Lack of Benefit on Brain Edema, Blood-Brain Barrier Permeability, or Cognitive Outcome in Global Inducible High Mobility Group Box 1 Knockout Mice Despite Tissue Sparing after Experimental Traumatic Brain Injury

Rajesh K. Aneja, Alicia M. Alcamo, Jessica Cummings, Vincent Vagni, Keri Feldman, Qingde Wang, C. Edward Dixon, Timothy R. Billiar, Patrick M. Kochanek*

*Corresponding author for this work

Research output: Contribution to journalArticlepeer-review

17 Scopus citations

Abstract

High mobility group box 1 (HMGB1) is a prototypical danger-Associated molecular pattern molecule that is considered a late mediator of neuro-inflammation after traumatic brain injury (TBI). Prior studies have suggested that targeting HMGB1 may lead to neuroprotective effects, but none of these studies have reported cognitive outcomes. We hypothesized that loss of HMGB1 before and after TBI would markedly attenuate post-Traumatic brain edema, blood-brain barrier (BBB) permeability, improve functional deficits and long-Term neuropathology versus control mice. Using the controlled cortical impact model and conditional global HMGB1 knockout (HMGB1 KO) mice, we demonstrate that there was a neuroprotective effect seen in the HMGB1 KO versus wild-Type control evidenced by a significant reduction in contusion volume. However, two surprising findings were 1) the lack of benefit on either post-Traumatic brain edema or BBB permeability, and 2) that spatial memory performance was impaired in HMGB1 KO naïve mice such that the behavioral effects of HMGB1 deletion in uninjured naïve mice were similar to those observed after TBI. Our data suggest the possibility that the role of HMGB1 in TBI is a "double-edged sword"; that is, despite the benefits on selected aspects of secondary injury, the sustained absence of HMGB1 may impair cognitive function, even in naïve mice. Given the pleiotropic actions of extracellular and intracellular HMGB1, when evaluating the potential use of therapies targeting HMGB1, effects on long-Term cognitive outcome should be carefully evaluated. It also may be prudent in future studies to examine cell-specific effects of manipulating the HMGB1 pathway.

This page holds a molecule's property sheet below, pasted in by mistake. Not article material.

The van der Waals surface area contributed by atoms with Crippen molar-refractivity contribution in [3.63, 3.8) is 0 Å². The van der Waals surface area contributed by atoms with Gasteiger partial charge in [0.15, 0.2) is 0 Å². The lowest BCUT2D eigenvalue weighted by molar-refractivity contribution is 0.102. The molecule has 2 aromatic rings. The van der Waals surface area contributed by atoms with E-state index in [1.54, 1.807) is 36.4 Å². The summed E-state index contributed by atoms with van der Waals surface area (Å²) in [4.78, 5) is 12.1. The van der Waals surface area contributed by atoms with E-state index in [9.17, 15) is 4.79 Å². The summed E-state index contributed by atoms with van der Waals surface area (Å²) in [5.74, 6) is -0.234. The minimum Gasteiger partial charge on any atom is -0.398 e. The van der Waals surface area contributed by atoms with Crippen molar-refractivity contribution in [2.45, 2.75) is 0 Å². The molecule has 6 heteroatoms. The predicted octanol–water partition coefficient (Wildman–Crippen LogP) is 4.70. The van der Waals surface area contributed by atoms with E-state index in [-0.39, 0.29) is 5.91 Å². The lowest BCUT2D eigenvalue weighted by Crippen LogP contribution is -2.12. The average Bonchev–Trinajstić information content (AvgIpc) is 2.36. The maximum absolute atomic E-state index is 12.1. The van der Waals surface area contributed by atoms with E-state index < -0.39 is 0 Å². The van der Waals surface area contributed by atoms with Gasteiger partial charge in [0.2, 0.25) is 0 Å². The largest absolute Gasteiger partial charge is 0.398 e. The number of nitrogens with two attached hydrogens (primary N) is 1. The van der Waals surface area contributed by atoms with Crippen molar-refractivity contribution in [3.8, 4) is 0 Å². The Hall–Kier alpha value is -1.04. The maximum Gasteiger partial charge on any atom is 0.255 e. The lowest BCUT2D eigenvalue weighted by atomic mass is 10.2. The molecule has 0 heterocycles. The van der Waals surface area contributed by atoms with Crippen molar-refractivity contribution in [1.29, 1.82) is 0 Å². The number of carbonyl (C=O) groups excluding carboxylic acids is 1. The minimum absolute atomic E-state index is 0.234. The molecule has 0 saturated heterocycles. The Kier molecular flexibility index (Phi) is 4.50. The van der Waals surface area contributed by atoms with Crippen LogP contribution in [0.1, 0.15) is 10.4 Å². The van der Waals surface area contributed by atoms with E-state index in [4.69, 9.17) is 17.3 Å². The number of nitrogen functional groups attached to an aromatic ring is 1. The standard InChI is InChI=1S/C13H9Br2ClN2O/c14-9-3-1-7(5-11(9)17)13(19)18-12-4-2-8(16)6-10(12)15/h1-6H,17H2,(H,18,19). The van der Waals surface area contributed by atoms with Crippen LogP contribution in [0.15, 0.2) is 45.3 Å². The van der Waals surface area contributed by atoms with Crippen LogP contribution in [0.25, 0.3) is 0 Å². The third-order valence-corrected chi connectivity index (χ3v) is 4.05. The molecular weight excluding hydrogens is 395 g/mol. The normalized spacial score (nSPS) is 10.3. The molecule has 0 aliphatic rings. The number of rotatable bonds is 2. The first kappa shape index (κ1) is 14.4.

Original languageEnglish
Pages (from-to)360-369
Number of pages10
JournalJournal of Neurotrauma
Volume36
Issue number2
DOIs
StatePublished - 15 Jan 2019
Externally publishedYes

Keywords

  • BBB permeability
  • HMGB1
  • cognitive impairment
  • traumatic brain injury

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